I amended that post a bit after some thoughtful suggestions by another member. To be a great artist, of course you have to study art and the great masters. I did not mean to omit that from the above quote.


Colin Corneau
09-01-2008, 07:35 PM
I find myself drawn to photographing people -- for a variety of reasons, in a variety of formats, for a variety of reasons.

I never thought if it was documentary or not, I just want to make images that matter, are relevant and aesthetically pleasing. Gerry Yaum's points above strike me as pretty well said -- study what others do, and that plus your own feelings and experiences meld together to create new images.

Kimberly Anderson
09-01-2008, 09:29 PM
I have been called all kinds of things. The phrase I'm using now is 'cultural anthropologist'. The art folks call me a photojournalist. The PJ's call me a landscape photographer. To coin a phrase..."I 'yam what I 'yam."

Here's a sample:


09-01-2008, 11:11 PM

I amended that post a bit after some thoughtful suggestions by another member. To be a great artist, of course you have to study art and the great masters. I did not mean to omit that from the above quote.


John Constable was adamantly opposed to the building of the British Museum, because he believed that students would be in there copying art that was already done, rather than drawing/painting from nature. His conviction was that nature (read surfaces which reflect light) is the real teacher, that to copy is to get it secondhand. Copying paintings in museums was a common practice in Europe (I suppose that in certain academic sectors it still is) but Constable thought that not only is that unnecessary, but that to do it is to cut oneself off from direct and authentic experience. It would be pretty hard to argue that Constable was not a pretty great painter himself and had some definite ideas about how one gets to be one.

As you may recall from above, I have little use for style and the odd notion that one ought to have one. I think that is pretty strange, and not very productive. I do study artists from the past, look at other people's work, and encourage others to do so as well. However, I do think that there is a very great tendency to emulate. That is not always a "bad" thing to do, but with certain limitations.

The difficulty that I see is that we tend to emulate without knowing we are doing so. Our ideas about what a photograph ought to be are very seldom conscious, but come from the millions of images that we each have seen and continue to see every day. We have internalized these to such an extent that we cannot distinguish them from ourselves. They are conventionalized to the extent that in the ad biz, the creative folks know that it is often effective in getting people's attention to depart from the conventions in fairly aggressive ways while preserving familiar elements. For example, fashion images that cut the model off just above the chin, or some other odd terminations. I'm sure we've each seen stuff like that. Adhering to the conventions verbatim doesn't get noticed - Calendar pix for example. Do you even see them? But how many photographers emulate them unconsciously?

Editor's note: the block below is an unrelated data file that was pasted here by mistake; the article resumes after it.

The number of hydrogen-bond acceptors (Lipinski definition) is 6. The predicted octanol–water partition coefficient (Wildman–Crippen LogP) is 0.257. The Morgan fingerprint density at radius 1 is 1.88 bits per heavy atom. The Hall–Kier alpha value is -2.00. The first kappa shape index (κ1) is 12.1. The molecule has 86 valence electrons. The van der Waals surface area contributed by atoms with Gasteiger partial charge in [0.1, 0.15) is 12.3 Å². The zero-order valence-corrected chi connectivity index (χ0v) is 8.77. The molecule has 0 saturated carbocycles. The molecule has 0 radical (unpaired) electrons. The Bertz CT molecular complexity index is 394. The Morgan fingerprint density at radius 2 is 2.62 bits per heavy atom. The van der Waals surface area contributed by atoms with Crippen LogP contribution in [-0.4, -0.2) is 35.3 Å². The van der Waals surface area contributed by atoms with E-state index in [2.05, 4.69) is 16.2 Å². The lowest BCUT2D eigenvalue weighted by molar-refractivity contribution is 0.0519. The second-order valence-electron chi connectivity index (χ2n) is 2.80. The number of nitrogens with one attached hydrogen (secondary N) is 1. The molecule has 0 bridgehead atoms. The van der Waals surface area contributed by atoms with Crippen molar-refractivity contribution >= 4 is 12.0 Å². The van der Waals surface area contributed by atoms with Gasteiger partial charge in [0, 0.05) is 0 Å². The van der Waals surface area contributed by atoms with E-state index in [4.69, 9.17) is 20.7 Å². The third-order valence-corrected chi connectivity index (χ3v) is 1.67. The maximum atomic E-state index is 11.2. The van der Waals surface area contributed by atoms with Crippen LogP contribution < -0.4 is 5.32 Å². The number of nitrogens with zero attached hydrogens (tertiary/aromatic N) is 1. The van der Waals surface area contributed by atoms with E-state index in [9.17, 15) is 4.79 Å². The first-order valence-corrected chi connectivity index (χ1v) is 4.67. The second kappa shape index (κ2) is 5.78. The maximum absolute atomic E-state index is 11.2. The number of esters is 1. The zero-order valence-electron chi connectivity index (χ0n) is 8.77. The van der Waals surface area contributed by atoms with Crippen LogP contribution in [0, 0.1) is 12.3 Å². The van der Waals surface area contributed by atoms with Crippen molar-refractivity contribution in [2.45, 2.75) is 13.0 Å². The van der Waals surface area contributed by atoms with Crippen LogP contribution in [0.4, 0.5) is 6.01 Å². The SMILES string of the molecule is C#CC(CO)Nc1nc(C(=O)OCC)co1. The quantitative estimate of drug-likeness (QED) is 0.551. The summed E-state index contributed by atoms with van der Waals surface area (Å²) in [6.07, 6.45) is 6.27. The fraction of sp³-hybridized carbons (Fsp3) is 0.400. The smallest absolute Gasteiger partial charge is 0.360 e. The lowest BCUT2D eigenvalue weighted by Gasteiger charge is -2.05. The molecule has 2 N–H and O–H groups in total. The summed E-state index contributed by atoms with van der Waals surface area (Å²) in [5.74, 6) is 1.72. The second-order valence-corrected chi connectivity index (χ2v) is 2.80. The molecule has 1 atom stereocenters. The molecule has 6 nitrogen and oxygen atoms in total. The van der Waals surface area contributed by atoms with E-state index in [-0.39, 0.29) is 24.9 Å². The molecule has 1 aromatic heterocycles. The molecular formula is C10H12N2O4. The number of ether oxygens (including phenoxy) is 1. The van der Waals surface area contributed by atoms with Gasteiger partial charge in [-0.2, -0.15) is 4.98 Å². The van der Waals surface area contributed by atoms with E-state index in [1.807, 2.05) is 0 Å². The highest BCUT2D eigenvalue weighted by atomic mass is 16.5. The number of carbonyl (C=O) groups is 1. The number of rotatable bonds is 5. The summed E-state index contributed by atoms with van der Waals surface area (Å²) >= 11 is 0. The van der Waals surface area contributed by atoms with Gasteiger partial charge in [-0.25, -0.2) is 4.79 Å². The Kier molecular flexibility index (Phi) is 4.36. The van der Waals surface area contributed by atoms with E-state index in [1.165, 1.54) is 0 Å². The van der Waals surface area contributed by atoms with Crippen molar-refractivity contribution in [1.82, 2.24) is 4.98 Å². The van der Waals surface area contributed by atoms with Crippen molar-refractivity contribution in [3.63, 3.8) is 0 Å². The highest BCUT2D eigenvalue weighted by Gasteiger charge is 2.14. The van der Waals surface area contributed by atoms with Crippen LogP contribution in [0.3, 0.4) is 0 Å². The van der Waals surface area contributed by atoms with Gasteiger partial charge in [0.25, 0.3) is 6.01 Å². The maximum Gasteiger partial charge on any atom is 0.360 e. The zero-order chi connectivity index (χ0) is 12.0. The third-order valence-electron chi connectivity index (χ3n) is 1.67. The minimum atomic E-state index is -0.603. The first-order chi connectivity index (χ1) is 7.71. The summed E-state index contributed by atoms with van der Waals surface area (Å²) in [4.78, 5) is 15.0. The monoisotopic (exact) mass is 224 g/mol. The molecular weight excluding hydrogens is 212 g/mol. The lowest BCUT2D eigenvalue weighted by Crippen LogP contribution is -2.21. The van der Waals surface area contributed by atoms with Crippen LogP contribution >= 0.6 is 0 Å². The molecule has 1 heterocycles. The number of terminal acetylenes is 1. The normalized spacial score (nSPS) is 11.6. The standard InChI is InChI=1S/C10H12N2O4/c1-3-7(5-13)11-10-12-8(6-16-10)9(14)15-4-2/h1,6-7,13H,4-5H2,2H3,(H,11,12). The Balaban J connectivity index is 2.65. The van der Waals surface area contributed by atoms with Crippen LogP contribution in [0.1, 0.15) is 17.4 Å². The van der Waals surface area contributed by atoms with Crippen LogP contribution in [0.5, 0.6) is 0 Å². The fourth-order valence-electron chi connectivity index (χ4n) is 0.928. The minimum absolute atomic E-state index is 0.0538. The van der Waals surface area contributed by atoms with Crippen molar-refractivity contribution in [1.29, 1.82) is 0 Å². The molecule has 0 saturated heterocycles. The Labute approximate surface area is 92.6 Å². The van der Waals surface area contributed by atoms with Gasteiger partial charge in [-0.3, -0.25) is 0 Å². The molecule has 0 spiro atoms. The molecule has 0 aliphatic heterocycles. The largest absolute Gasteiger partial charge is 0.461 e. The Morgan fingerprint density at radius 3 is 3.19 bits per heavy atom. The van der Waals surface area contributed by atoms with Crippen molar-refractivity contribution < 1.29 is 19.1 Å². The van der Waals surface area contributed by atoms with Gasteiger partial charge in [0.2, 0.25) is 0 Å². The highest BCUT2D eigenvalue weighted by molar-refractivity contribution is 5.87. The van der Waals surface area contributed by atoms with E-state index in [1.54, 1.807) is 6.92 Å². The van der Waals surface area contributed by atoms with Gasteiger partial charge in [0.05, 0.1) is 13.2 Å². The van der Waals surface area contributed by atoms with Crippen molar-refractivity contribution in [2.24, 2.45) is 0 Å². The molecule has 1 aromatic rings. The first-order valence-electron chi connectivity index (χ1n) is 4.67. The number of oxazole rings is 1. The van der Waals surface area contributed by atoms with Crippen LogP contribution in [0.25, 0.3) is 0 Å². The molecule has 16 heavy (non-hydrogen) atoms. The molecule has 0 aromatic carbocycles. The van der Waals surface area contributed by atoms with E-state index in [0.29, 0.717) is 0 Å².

It is NOT a matter of avoiding looking at the work others have done, but it is very important to develop the facility to see these things critically and use our own vision with as much awareness as we can muster. It is imperative to respond to our own vision, whether we look at the work of others or not. I think it is a great advantage to look at and to think about past work; it can inform our work. It is also imperative not to simply reproduce it except as an occasional deliberate exercise. That can be extremely useful.

It is not useful to simplify or generalize these things too much. Not everyone is the same, and we all have different ways in which we might benefit from working.

01-15-2009, 08:13 AM
I'd consider myself a documentarian. Influences: too many to mention, so I won't. Especially as I find when I mention other photographers people start trying to find references to them in my work, which is sort of missing the point. I think anyone will see the influences when they look at the pictures anyway.

The whole definition issue has always been something of a conundrum for me. My work is sometimes clearly journalistic, but I don't consider myself a photojournalist. Which category do I belong in? Fine art? I really don't know what that means. I do sell prints through galleries, so maybe I qualify there.

What the hell - I'll just go on taking pictures and let the cards fall where they may!

Cheers, Paul.

03-28-2010, 02:59 PM
I come from a newspaper background of run and gun and make the deadline. Fill The hole.
Make the Editor happy.

Clearly I was a photojournalist.

I think I still am- it is in my blood -
It is a calling - "to tell the story".

As a teenager my hero was Margret Bourke- White.

Currently I am reading Diane Arbus - A Biography.

I think it is important to keep an open mind and study the works and styles of many other artists.

I am in the planning stages of some longer term projects.

Does the fact that I am not meeting a daily deadline classify them as documentary? Probably not-

I concure, they are 2 different animals.

I will probably shoot them with the heart and soul of a pj, but not have to run and gun and make the daily deadline.

Shooting film on these projects, not digital.

Self funded- and a longer time frame to work on them-
does that make them documentary? probably not.
but others would say it does.